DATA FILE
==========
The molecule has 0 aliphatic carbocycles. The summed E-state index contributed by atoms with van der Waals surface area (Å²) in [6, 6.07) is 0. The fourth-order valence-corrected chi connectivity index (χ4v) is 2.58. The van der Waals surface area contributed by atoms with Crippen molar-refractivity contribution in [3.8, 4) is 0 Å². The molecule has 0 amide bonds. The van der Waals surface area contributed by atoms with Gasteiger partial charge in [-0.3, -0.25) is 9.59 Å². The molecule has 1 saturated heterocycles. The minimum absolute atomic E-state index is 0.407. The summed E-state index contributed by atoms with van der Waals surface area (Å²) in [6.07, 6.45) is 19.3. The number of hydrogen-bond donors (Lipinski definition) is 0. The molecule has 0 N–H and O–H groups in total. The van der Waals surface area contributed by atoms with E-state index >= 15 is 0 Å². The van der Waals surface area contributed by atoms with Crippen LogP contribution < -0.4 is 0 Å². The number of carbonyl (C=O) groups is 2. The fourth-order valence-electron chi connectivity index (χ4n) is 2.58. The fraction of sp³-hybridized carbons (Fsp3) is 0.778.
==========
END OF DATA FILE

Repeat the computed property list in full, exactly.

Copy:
The molecule has 0 aliphatic carbocycles. The summed E-state index contributed by atoms with van der Waals surface area (Å²) in [6, 6.07) is 0. The fourth-order valence-corrected chi connectivity index (χ4v) is 2.58. The van der Waals surface area contributed by atoms with Crippen molar-refractivity contribution in [3.8, 4) is 0 Å². The molecule has 0 amide bonds. The van der Waals surface area contributed by atoms with Gasteiger partial charge in [-0.3, -0.25) is 9.59 Å². The molecule has 1 saturated heterocycles. The minimum absolute atomic E-state index is 0.407. The summed E-state index contributed by atoms with van der Waals surface area (Å²) in [6.07, 6.45) is 19.3. The number of hydrogen-bond donors (Lipinski definition) is 0. The molecule has 0 N–H and O–H groups in total. The van der Waals surface area contributed by atoms with E-state index >= 15 is 0 Å². The van der Waals surface area contributed by atoms with Crippen LogP contribution < -0.4 is 0 Å². The number of carbonyl (C=O) groups is 2. The fourth-order valence-electron chi connectivity index (χ4n) is 2.58. The fraction of sp³-hybridized carbons (Fsp3) is 0.778.